Sunday, April 12, 2009

One annoying thing...

...about older S&W .22 revolvers is the ridiculously tight chambers. Yes, I suppose cutting chambers to match tolerances makes for an accurate revolver, but when only a few cylinderfuls of bulk Remington .22 leave the thing so fouled that you're darn near having to knock rounds in with a hammer to seat them fully, it can take some of the fun out of the experience.

I'd gladly give up a little bit of accuracy in a 2" Kit Gun to be able to get the fiftieth round into the chamber as easily as the first.

25 comments:

Anonymous said...

Use good chamber hygiene.

Brush, nylon or bronze, every so often.

Save the flossing till you get home.

J, t R

TJP said...

Sounds like a job for Danny Dremel!


WV = "progrock"; Yes, Pink Floyd, etc.

Ed Foster said...

Or try Federal bulk ammo. Remington is about the dirtiest burning .22rf made this side of a Phillipino sweatshop.

I'm utterly stunned by the accuracy and reliability I've been getting from Aguilar, particularly the 38 gr. High Speed Hollow Point. It is, quite simply, the best ammo I can get, period.

But the stuff's not cheap anymore. They've gotten their name recognition, and now they're after as much as they can get for their goodies.

For reference, it's made in a former (nationalized) Remington plant in northern Mexico, run by Brits, and using Eley Tenex priming compound.

If American ammo workers were out of a job I'd be buying Yankee, but since every cartridge factory in the U.S. is running every machine 24/7, I don't mind sending a few bucks south of the Rio Grande. It might keep a few of them home, instead of coming here and competing for American jobs.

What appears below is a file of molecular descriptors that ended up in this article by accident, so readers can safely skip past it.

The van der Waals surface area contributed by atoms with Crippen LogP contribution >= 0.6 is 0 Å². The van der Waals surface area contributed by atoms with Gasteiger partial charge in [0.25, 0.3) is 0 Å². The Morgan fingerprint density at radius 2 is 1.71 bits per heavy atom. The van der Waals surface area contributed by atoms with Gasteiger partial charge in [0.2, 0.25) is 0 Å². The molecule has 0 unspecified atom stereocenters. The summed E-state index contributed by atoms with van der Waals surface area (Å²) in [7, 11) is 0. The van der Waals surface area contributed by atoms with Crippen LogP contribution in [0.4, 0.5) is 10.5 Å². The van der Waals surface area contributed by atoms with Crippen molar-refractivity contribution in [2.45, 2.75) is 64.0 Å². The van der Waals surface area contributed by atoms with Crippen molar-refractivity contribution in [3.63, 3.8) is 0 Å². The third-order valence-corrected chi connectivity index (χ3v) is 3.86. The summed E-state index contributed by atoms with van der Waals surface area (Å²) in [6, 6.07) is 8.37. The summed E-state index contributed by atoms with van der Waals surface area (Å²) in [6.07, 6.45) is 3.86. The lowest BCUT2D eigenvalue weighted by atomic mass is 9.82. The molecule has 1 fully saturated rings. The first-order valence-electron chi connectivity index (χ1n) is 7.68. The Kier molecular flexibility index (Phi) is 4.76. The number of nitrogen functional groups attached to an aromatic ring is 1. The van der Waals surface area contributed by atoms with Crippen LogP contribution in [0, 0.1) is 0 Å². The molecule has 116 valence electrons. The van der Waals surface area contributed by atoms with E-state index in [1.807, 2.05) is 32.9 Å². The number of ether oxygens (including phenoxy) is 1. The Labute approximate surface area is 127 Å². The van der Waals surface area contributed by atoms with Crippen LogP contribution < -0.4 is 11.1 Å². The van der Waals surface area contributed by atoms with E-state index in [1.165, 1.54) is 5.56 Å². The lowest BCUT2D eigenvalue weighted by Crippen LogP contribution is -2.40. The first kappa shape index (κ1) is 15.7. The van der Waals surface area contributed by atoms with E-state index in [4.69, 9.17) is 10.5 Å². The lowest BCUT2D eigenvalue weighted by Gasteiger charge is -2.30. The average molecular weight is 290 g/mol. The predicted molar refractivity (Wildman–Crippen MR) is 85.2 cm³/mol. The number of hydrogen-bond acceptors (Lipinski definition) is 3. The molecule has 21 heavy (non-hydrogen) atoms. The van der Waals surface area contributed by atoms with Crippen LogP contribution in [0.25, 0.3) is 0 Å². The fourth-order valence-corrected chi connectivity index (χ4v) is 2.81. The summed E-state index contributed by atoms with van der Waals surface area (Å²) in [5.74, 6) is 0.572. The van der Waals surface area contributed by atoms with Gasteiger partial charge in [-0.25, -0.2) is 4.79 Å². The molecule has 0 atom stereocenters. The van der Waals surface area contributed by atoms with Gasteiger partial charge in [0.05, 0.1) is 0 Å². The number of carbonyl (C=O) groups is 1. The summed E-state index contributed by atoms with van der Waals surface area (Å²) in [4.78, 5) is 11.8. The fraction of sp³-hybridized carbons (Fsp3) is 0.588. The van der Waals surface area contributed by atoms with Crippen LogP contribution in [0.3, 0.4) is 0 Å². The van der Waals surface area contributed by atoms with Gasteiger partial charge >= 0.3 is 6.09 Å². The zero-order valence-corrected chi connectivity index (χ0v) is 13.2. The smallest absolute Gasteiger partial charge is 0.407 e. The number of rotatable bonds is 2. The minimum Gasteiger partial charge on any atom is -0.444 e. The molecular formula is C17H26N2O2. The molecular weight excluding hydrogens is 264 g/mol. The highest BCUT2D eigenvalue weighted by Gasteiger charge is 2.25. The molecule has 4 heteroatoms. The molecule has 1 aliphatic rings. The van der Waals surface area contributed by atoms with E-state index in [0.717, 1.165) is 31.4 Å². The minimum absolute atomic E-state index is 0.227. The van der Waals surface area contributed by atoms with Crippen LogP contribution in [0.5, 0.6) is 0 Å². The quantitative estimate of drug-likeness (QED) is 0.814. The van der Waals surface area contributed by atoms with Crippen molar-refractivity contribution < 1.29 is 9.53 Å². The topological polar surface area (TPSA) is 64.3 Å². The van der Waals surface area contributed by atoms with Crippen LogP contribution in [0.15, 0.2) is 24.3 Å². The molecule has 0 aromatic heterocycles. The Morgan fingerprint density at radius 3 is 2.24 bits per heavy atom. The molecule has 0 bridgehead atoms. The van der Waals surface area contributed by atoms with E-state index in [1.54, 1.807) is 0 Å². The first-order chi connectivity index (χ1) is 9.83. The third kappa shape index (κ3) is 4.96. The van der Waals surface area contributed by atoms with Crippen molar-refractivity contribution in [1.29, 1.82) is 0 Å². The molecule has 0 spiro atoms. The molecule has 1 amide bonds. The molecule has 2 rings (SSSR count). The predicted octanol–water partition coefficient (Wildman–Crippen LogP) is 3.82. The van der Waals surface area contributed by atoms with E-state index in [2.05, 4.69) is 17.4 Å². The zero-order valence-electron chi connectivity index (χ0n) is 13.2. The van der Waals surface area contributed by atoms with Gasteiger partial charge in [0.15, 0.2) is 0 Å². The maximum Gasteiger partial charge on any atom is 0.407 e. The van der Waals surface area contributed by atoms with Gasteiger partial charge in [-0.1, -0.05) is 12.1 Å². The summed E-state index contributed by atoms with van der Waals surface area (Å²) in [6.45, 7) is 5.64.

I also want to get a fast twist barrel for the 10/22 (1 turn in 10 inches) and stock up on a few thousand rounds of that Aguilar 60 grain subsonic. I'm hearing stories of minute of angle groups at 200 yards, with no noise. Woodchucks will tremble at the sound of my footsteps should such prove true.

TBeck said...

*cough*Taurus*cough*

Tight tolerances will not be a problem...

oldblinddog said...

In an 8 3/8" 17-3 that I formerly owned, Remington Yellowjackets were extremely accurate. A cylinderful would go into a dime sized group at 25 yards. But, the ejector would stick after about two boxes giving me exactly what you are experiencing. I could shoot a smallbore handgun silhouette match with it but I had to limit pre-match practice if I wanted to prevent the "hole" in the left palm by the end of the match.

Somerled said...

Jim Stroh, Alpha Precision, (706) 783-2131, can size the chamber throats to the correct diameter. You should be able to ship just the cylinders to him. The last time I knew, he charged around $90 per cylinder shipping included.

You can chat with him on his message board at www.alphaprecisioninc.com.

Jay G said...

Now that's a relief.

Here I thought I was doing something wrong...

Interesting side note, though. The S&W model 17 does exactly what you describe - after maybe 75-100 rounds it gets progressively harder to cram rounds in.

The Colt Official Police, however, does not suffer from the same issues, yet is only marginally less accurate (and I'd wager in more, ahem, skilled hands - I *did* get the nickname "Minute of Berm" from Ambulance Driver, after all - the difference would be negligible...

tokarev762 said...

I have an older Taurus M96 target model that does the same thing. It's extremely accurate and fun to shoot, but I try to remember to take a brush with ti to the range to clean out the cylinder after every 100 rounds or so.

Anonymous said...

"The Colt Official Police, however, does not suffer from the same issues, yet is only marginally less accurate"

Jay, I can't get her to use my Colt .22 revolvers. She wrinkles her nose and tells me that they rotate the "wrong way".

I tell her that Colt can before Horace and Danny, but all I get is more nose wrinkling.

Shootin' Buddy

Malamute said...

This has come up on the Smith forum in the past. It seems to vary between individual guns. Some chambers are cut tighter. The guys on the Smith forum polished out the tight chambers and corrected the problem. Running a chamber reamer into it, probably even by hand, will likely correct it also. I had two older Smith K-22's, one would get gummy quickly, one would go on forever without needing cleaning, and shooting the same ammo.

My looser guns chambers went about .226"-.227" ID, the tighter gun had a couple chambers that were about .223"-.224" ID, with a couple going .225"-.226" ID. This is as close as I could tell with a dial caliper, but seemed pretty consistant when checked.